Lead Story Obituaries Professional Sports West Edition

Los Angeles mourns the death of Muhammad Ali

LOS ANGELES — Muhammad Ali is being remembered for his greatness outside the boxing ring as well as his greatness in the ring.

Ali, who went from the streets of Louisville, Kentucky, to being one of the most recognized people in the world, died Friday night at a hospital in Phoenix, Arizona, with family members at his bedside.

He was 74.

A floral wreath was placed next to Ali’s Hollywood Walk of Fame star Saturday morning.

Ali received the star in 2002 for live theater in recognition of his famous flair and poetry that boosted the popularity of boxing. The star was unveiled in connection with a CBS special honoring Ali’s 60th birthday.

Of the 2,582 stars on the Hollywood Walk of Fame, Ali’s is the only one above ground. It is on an exterior wall of the Hollywood & Highland complex.

“I don’t want my name on the ground, [and] people walkin’ on my name,” Ali said at his Walk of Fame ceremony.

A wreath was placed next to Muhammad Ali's star on the Hollywood Walk of Fame Saturday morning after he died Friday night. Ali's star is  on an exterior wallk of the Hollywood & Highland complex, not on the sidewalk like the other 2,581 stars. (Photo by Marlene Panoyan)
A wreath was placed next to Muhammad Ali’s star on the Hollywood Walk of Fame Saturday morning after he died Friday night. Ali’s star is on an exterior wallk of the Hollywood & Highland complex, not on the sidewalk like the other 2,581 stars. (Photo by Marlene Panoyan)

Los Angeles Urban Policy Roundtable President Earl Ofari Hutchinson paid tribute to Ali’s role as a social justice fighter in brief remarks at the star.

“Ali will be remembered for his greatness in the ring, but he must be remembered for his even more pronounced greatness outside the ring,” Hutchinson said. “Ali spent much time in Los Angeles, even lived in the city for a time, and interacted with many schools and organizations and residents in the city.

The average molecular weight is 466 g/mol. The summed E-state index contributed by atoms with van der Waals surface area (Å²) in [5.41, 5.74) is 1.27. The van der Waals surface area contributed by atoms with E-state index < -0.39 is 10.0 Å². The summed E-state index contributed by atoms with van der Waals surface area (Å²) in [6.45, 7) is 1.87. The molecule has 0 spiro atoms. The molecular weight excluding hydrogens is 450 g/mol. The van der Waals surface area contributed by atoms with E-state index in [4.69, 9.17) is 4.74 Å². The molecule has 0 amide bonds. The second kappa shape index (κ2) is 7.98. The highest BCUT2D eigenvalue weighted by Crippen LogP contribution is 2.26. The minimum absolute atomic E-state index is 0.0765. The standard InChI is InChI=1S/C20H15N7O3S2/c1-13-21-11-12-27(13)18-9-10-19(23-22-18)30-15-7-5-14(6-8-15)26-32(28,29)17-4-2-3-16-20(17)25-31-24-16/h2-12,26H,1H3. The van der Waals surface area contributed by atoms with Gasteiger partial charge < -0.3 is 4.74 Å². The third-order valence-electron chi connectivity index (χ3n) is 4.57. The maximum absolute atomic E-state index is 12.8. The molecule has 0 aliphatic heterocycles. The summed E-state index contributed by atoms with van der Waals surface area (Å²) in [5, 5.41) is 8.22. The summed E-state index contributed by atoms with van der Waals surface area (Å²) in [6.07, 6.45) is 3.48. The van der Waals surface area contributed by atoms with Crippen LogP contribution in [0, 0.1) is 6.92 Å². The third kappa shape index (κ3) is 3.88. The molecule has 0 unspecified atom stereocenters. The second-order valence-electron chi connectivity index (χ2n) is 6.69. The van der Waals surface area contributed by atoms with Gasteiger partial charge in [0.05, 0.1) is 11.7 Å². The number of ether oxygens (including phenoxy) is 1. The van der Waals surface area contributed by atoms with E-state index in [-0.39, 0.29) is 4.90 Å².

Hutchinson and other civil rights activists called on Mayor Eric Garcetti and the L.A. City Council to declare an L.A. Muhammad Ali Tribute Day. The day would be a day to pay tribute to the towering contribution of Ali to the cause of racial and social justice in L.A. and the nation.

“His mission was always one of furthering the cause of social and racial justice,” Hutchinson said. “A day in his honor is a way to show our deep appreciation for his life and work.”

“Muhammad Ali wasn’t just the greatest boxer in history, he was a humanitarian, activist and a warrior for social justice who had the courage and conviction to stand up for his religious beliefs,” said , the director of Project Islamic HOPE. “Ali was one of the greatest and most influential men in history.”

On Saturday night, members of the local American Muslim community paid tribute to Ali with a special prayer and candlelight vigil at the Bilal Islamic Center, a mosque that Ali helped to build.

Ali first came to prominence in 1960 when he won a gold medal at the Rome Olympics, fighting under his birth name, Cassius Clay.

“As Olympians, our role is to inspire others to achieve their dreams, and no person has ever lived that role more than Muhammad Ali,” said four-time gold medal-winning swimmer Janet Evans, the vice chair and director of athlete relations of LA 2024, the group seeking to bring the 2024 Olympics to Los Angeles.

Evans called passing the Olympic torch to Ali to light the cauldron at the 1996 Atlanta Olympics “the defining moment of my career and a memory I will treasure forever, as much as any of the medals I won.”

Ali turned professional in 1960. The 13th fight of his professional career that saw him win the world heavyweight championship three times was at the Los Angeles Memorial Sports Arena, a fourth-round technical knockout of George Logan April 23, 1962.

Ali fought three more times in the Los Angeles area, the final time on Sept. 10, 1973, when he won a 12-round split decision over Ken Norton at the Forum, avenging the second defeat of his professional career.

Ali lived in Los Angeles during parts of the 1970s and 1980s.

“We have lost a legend who proved the human spirit knows no bounds,” Mayor Eric Garcetti wrote on Twitter. “Muhammad Ali you will never be forgotten.”

Ali first won the heavyweight championship on Feb. 25, 1964, when the heavily favored Sonny Liston did not answer the bell to start the seventh round at the Miami Beach Convention Center.

After the fight, he dropped what he called his “slave name” becoming Muhammad Ali and disclosing he became a member of the Nation of Islam.

Ali angered many Americans in 1967 by refusing induction into the U.S. Army, citing his religious beliefs. His boxing license was suspended, he was stripped of his title and convicted of draft evasion. The Supreme Court overturned the conviction in 1971.

Ali regained the title in 1974 with an eighth-round knockout of the previously undefeated and favored George Foreman in a bout in Zaire known as the “Rumble in the Jungle.”

After losing the title to Leon Spinks on a split decision in 1978, he regained it later that year when he defeated Spinks on a unanimous decision.

“Muhammad Ali was truly the greatest — an athlete who transcended sports to become a global icon,” Evans said. “He inspired me and millions of others around the world, to be the best version of ourselves.”